A gene regulatory network (GRN) consists of genes, transcription factors, and the regulatory connections between them that govern the level of expression of mRNA and proteins from those genes. The dynamics of a GRN is how gene expression in the network changes over time. GRNmap (Gene Regulatory Network modeling and parameter estimation) uses ordinary differential equations to model the dynamics of small- to medium-scale GRNs. Using a penalized least squares approach, GRNmap estimates production rates, expression thresholds, and regulatory weights for each transcription factor in the network based on timecourse gene expression data (typically generated by DNA microarrays, but amenable to data from other technologies), and then performs a forward simulation of the dynamics of the network. Our approach is described in the paper, Dahlquist, K.D., Fitzpatrick, B.G., Camacho, E.T., Entzminger, S.D., and Wanner, N.C. (2015) Parameter Estimation for Gene Regulatory Networks from Microarray Data: Cold Shock Response in Saccharomyces cerevisiae. Bulletin of Mathematical Biology, 77(8), 1457-1492, DOI: 10.1007/s11538-015-0092-6. Although a GRN from budding yeast was modeled in that paper, GRNmap can be used with any species. Besides what is described in that paper, GRNmap now has an option to use a Michaelis-Menten production function as well as the sigmoidal production function, the ability to input replicate expression data instead of the means for each timepoint, and the option to include data for experiments in which a transcription factor was deleted from the network, among others.

GRNmap is a project of the Loyola Marymount University Biomathematics Group, headed by Dr. Kam Dahlquist, and Dr. Ben G. Fitzpatrick, in collaboration with Dr. John David N. Dionisio. The forerunner to GRNmap was initiated through a collaboration between Dr. Dahlquist and Dr. Erika T. Camacho, who co-mentored undergraduate Nathan C. Wanner (Applied Mathematics '07). Dr. Ben G. Fitzpatrick joined the project in 2007 as part of the NSF-funded UBM (Interdisciplinary Training for Undergraduates in Biological and Mathematical Sciences; 0634613) Project where he and Dr. Dahlquist co-mentored Stephanie D. (Kuelbs) Entzminger (Applied Mathematics '09). The project took its current form with an NSF-funded RUI award (0921038) to Drs. Dahlquist and Fitzpatrick, enabling work by students Alondra J. Vega (Biomathematics '12), Nicholas A. Rohacz (Biochemistry '13), and Katrina Sherbina (Biomathematics '14), and was christened GRNmap in September 2014 with the work of Juan S. Carrillo (Computer Science, Applied Mathematics '16). Subsequent students joined either the coding or data analysis subgroups. The current coding team includes Trixie Anne M. Roque (Computer Science '17) and Chukwuemeka (Eddie) Azinge (Computer Science '19). The current data analysis team includes Natalie E. Williams (Biology '17), Kristen M. Horstmann (Biomathematics '17), Brandon J. Klein (Biology '18) and Magaret J. O’Neil (Biology '18), with recent contributions by Tessa A. Morris (Biomathematics '16), K. Grace Johnson (Biochemistry '17), and Kayla C. Jackson (Spelman College Mathematics '17). GRNmap is featured as a project in the course Biology 398: Biomathematical Modeling/Mathematics 388: Survey of Biomathematics taught by Drs. Dahlquist and Fitzpatrick (see the Spring 2011, Spring 2013, and Spring 2015 course web sites).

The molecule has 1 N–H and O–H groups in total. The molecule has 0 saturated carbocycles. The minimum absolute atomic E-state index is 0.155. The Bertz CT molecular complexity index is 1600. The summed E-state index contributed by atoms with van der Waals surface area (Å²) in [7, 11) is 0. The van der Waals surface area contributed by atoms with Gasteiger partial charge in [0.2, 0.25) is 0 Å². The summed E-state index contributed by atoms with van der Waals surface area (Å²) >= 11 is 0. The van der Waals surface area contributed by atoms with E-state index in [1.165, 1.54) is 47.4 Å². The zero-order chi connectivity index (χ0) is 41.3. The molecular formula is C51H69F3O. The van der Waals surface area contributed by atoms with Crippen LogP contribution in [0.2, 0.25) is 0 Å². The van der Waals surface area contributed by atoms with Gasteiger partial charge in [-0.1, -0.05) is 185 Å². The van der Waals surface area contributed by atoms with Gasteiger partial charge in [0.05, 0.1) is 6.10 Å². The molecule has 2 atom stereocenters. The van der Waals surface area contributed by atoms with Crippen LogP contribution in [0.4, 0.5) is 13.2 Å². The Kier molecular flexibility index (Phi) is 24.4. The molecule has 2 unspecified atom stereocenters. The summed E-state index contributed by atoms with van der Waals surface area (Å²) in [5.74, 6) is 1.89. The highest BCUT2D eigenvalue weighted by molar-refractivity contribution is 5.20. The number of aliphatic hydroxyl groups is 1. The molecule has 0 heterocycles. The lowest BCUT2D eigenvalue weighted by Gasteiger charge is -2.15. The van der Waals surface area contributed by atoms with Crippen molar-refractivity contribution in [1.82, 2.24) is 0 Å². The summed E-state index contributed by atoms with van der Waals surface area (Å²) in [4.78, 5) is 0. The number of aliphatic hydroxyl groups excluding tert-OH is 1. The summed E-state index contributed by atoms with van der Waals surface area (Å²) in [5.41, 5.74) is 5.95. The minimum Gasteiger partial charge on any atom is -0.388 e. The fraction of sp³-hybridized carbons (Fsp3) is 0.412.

• Running GRNmap from code:
    • The GRNmap code was developed and tested with MATLAB R2014b; it may not function properly with other versions of MATLAB.
    • GRNmap is only compatible with the Windows operating system because of the function it uses to read and write Microsoft Excel spreadsheets. It has only been tested on Windows 7.
    • We recommend running GRNmap with a minimum of 8.00 GB of RAM and a 2.40 GHz processor. GRNmap may be compatible with slower systems; the amount of RAM and processor speed will affect the speed with which GRNmap completes the estimation.

  • Installing and running the GRNmap stand-alone executable:
    • You must have administrator rights or have the MATLAB Runtime Compiler already installed in your machine to use the stand-alone executable.